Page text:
mgregg85
December 28, 2008, 07:54 PM
What about trading with reloads? Or does that fall under the sale law as well?

NavyLCDR
December 28, 2008, 08:54 PM
Just for info, this is what the Federal law defines as manufacturing and engaged in business. You can sell your reloaded without a license only to recover the cost of materials but you can't charge for your labor or make a profit on the materials.

(10) The term “manufacturer” means any person engaged in the business of manufacturing firearms or ammunition for purposes of sale or distribution; and the term “licensed manufacturer” means any such person licensed under the provisions of this chapter.

(21) The term “engaged in the business” means—
(B) as applied to a manufacturer of ammunition, a person who devotes time, attention, and labor to manufacturing ammunition as a regular course of trade or business with the principal objective of livelihood and profit through the sale or distribution of the ammunition manufactured;

ar10
December 28, 2008, 11:02 PM
Are you telling me that last batch of 100000 reloaded 9mm I sold to some guy from another country at the gun show is illegal:confused::confused::confused:

Thin Black Line
December 29, 2008, 09:53 AM
It's your property and you can do with it as you please.

Last seen printed under a sign also reading "Welcome to Deadwood" somewhere
in the the western territories in the 19th century...

BTW, welcome to 21st century Amerika.

SpecialKalltheway
April 18, 2009, 02:14 AM
"(21) The term “engaged in the business” means—
(B) as applied to a manufacturer of ammunition, a person who devotes time, attention, and labor to manufacturing ammunition as a regular course of trade or business with the principal objective of livelihood and profit through the sale or distribution of the ammunition manufactured;"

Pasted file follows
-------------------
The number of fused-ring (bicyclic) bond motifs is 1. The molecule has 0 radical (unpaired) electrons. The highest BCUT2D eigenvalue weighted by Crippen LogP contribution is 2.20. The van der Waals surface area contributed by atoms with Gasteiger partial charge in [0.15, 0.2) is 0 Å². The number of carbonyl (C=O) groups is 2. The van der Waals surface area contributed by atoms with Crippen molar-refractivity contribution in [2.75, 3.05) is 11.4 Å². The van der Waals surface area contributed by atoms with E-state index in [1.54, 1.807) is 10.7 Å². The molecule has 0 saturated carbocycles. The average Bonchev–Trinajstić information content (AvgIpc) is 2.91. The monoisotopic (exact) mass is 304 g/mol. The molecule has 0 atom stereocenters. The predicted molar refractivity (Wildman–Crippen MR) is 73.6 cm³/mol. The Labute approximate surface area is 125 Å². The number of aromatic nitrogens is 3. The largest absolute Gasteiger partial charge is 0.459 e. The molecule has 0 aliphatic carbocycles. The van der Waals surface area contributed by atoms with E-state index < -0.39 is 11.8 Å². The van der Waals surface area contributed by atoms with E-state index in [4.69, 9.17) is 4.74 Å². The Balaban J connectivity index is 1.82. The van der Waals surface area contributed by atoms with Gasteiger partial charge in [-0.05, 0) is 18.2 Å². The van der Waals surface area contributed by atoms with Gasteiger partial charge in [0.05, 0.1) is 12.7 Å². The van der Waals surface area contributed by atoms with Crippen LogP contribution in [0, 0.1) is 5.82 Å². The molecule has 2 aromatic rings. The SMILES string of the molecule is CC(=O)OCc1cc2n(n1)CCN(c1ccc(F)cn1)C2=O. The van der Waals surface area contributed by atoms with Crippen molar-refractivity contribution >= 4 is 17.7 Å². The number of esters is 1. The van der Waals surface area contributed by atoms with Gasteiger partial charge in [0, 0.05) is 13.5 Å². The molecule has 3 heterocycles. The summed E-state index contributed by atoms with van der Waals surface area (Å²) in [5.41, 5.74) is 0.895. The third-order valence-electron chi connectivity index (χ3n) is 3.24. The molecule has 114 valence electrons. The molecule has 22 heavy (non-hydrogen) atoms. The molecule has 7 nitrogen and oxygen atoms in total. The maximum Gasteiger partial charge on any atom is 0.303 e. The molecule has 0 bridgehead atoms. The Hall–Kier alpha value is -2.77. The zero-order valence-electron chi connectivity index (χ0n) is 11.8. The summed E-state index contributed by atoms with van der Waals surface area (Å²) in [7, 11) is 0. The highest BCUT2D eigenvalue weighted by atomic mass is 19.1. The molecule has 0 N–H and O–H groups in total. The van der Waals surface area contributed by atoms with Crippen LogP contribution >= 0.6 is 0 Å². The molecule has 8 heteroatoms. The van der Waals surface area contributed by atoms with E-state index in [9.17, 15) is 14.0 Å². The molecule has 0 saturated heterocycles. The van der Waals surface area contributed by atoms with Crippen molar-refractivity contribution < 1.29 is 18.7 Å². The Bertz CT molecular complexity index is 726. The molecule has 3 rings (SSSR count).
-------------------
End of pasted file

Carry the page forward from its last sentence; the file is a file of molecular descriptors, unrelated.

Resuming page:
so if it's irregular then it's ok?

I actually searched for this thread not to just crack a joke, but was wondering if anyone knew what it takes to get licensed to sell reloads?

woof
April 18, 2009, 09:17 AM
If you are going to let reloads go with a rifle make the selling price the rifle alone and give the ammo away.

TexasRifleman
April 18, 2009, 10:29 AM
You can sell your reloaded without a license only to recover the cost of materials but you can't charge for your labor or make a profit on the materials.

"In the business" does NOT mean just making a profit.

The ATF definition also includes, besides profit:

a person who devotes time, attention, and labor to manufacturing ammunition as a regular course of trade or business with the principal objective of livelihood and profit

It says "and" profit, not "or". So the elements must both be present, profit AND a principal objective of making a livelihood. This would appear to allow the occasional sale of personal items, even for a profit.

ATF also published a rule, 75-31 that says in part:

Although the term “engaged in the business” is
not susceptible to a rigid definition within 18
U.S.C. §§ 841-848, it is interpreted to imply an
element of continuity or habitual practice;



It would appear from those writings that OCCASIONAL sales of ammo and firearms, even for a profit, is legal.

But then you have to argue about when it becomes "habitual" or "continuous".

But, simply making a profit does not by itself constitute "in the business".

Buck Snort
April 20, 2009, 01:51 AM
There ain't NOBODY buy'n my reloads.